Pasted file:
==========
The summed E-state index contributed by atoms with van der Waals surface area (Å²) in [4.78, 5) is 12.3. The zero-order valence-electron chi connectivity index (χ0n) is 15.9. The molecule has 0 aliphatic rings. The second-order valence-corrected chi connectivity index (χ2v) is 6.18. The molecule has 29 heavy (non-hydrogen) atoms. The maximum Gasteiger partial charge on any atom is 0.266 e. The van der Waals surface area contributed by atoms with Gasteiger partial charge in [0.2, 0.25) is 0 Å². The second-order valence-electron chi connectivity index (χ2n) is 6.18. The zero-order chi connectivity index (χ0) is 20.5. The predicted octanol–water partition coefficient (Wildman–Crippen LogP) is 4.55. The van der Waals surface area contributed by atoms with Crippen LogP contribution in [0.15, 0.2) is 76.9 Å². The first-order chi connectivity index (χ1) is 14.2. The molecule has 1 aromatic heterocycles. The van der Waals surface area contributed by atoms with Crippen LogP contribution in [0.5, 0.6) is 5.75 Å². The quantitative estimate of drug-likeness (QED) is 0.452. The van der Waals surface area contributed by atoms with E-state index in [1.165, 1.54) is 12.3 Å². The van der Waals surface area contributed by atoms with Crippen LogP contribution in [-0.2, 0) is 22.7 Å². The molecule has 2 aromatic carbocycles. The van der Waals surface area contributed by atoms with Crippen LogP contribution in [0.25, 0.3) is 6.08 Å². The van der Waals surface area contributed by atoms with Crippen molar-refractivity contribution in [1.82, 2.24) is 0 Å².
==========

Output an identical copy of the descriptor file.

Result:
The summed E-state index contributed by atoms with van der Waals surface area (Å²) in [4.78, 5) is 12.3. The zero-order valence-electron chi connectivity index (χ0n) is 15.9. The molecule has 0 aliphatic rings. The second-order valence-corrected chi connectivity index (χ2v) is 6.18. The molecule has 29 heavy (non-hydrogen) atoms. The maximum Gasteiger partial charge on any atom is 0.266 e. The van der Waals surface area contributed by atoms with Gasteiger partial charge in [0.2, 0.25) is 0 Å². The second-order valence-electron chi connectivity index (χ2n) is 6.18. The zero-order chi connectivity index (χ0) is 20.5. The predicted octanol–water partition coefficient (Wildman–Crippen LogP) is 4.55. The van der Waals surface area contributed by atoms with Crippen LogP contribution in [0.15, 0.2) is 76.9 Å². The first-order chi connectivity index (χ1) is 14.2. The molecule has 1 aromatic heterocycles. The van der Waals surface area contributed by atoms with Crippen LogP contribution in [0.5, 0.6) is 5.75 Å². The quantitative estimate of drug-likeness (QED) is 0.452. The van der Waals surface area contributed by atoms with E-state index in [1.165, 1.54) is 12.3 Å². The van der Waals surface area contributed by atoms with Crippen LogP contribution in [-0.2, 0) is 22.7 Å². The molecule has 2 aromatic carbocycles. The van der Waals surface area contributed by atoms with Crippen LogP contribution in [0.25, 0.3) is 6.08 Å². The van der Waals surface area contributed by atoms with Crippen molar-refractivity contribution in [1.82, 2.24) is 0 Å².